It’s hard to resist the upbeat demeanor of a GRB, but it’s striking that the best people can hope for right now is a dog. Thanks to the internet, “golden retriever” has become a compliment in real life. “He’s like a golden retriever, and I love it,” a woman fittingly named Kat, said about an early love interest on a recent episode of “Bachelor In Paradise.” People want a partner who is supportive, enthusiastic and makes things easy, like this Reddit user who shared that she hopes to get back together with ex-golden retriever boyfriend while reminiscing about a time he was so excited to greet her that he face-planted on his way to her car. The love we have for this clunky, affectionate type of man is a rejection of traditional gender roles and flat out proof that Andrew Tate’s alpha male courses actually won’t help men attract partners. 

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While someone of any gender could have a golden retriever boyfriend, online and on TV, they tend to be paired with a “black cat girlfriend.” Think of the type-A, workaholic Amy Santiago or how Barbie starts to think about death and her purpose. In contrast to her golden retriever boyfriend, a black cat girlfriend has real issues she’s grappling with. While the golden retriever boyfriend dances through life, the black cat girlfriend has some concerns. She likes to make a plan and she’s not afraid to get dark, but her GRB is there to cheer her up. The dynamic speaks to issues in modern dating, especially in relationships between men and women. Women are exhausted with putting up with emotionally unavailable men and the double standards from the outside world, so they are quick to idealize men who actually like them and show it. They’re also excited to be with someone unburdened by the pressures of the outside world. When the world demands a lot from women, who more or less can all be black cats sometimes, it’s nice to have a simple-minded boyfriend that manages to get a coffee order right.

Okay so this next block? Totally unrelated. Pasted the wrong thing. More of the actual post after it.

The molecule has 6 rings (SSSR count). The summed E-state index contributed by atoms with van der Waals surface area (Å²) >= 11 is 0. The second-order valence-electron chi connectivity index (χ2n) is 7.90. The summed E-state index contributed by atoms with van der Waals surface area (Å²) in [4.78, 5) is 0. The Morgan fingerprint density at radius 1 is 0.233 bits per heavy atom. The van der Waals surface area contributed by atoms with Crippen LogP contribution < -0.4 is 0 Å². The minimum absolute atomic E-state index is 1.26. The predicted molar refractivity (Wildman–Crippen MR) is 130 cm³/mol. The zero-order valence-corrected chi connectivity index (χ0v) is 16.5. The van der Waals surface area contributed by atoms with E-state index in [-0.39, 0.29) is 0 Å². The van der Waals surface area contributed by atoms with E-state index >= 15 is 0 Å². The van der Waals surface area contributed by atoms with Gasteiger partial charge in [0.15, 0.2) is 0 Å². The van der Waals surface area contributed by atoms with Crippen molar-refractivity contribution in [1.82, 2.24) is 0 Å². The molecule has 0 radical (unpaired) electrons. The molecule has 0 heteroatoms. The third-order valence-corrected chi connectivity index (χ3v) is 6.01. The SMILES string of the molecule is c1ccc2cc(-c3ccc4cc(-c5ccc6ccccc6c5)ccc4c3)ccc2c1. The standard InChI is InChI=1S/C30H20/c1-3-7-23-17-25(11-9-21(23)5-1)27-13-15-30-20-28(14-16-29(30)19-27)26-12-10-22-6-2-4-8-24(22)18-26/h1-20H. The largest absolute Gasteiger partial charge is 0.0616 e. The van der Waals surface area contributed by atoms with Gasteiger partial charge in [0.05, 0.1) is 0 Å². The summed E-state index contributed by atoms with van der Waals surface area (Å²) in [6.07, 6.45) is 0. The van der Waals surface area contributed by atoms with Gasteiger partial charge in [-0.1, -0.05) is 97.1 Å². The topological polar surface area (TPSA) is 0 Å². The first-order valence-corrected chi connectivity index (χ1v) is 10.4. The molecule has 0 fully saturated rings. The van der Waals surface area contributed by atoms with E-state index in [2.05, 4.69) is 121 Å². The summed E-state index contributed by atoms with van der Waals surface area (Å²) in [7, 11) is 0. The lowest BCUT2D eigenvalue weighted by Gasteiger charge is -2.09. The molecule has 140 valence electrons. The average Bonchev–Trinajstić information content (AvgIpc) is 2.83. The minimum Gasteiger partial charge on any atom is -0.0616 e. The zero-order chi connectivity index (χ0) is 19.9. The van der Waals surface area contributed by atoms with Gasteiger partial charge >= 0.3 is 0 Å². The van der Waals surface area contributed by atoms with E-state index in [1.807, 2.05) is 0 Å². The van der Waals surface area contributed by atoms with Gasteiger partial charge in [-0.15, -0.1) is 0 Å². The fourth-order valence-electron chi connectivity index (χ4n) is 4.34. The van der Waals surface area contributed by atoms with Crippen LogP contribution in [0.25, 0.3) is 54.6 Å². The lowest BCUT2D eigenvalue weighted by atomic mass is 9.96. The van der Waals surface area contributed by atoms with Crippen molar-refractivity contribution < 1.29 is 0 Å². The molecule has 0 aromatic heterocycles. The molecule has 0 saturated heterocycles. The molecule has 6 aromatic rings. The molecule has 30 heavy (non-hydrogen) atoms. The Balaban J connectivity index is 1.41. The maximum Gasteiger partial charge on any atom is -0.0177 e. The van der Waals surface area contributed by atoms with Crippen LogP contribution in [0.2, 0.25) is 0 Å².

Like the romanticization of the himbo before him, the popularity of the golden retriever boy is here to show us that wooing a potential love interest is a lot simpler than gender norms makes it out to be. You don’t need to “neg” someone and you don’t have to follow a strict set of guidelines about how to act around them since all people really seem to be looking for is someone who resembles a furry friend. I’ve found at least one GRB who plays fetch and another who bravely offered to pull out his girlfriend’s diva cup when she told him she couldn’t get it out as a prank.

They really are good boys, but I’m not convinced the ideal modern male partner should be on par with a dog.

By Olivia Luppino

Olivia Luppino is a producer at Salon. Previously, she wrote about culture, fashion and lifestyle for The Cut and Popsugar.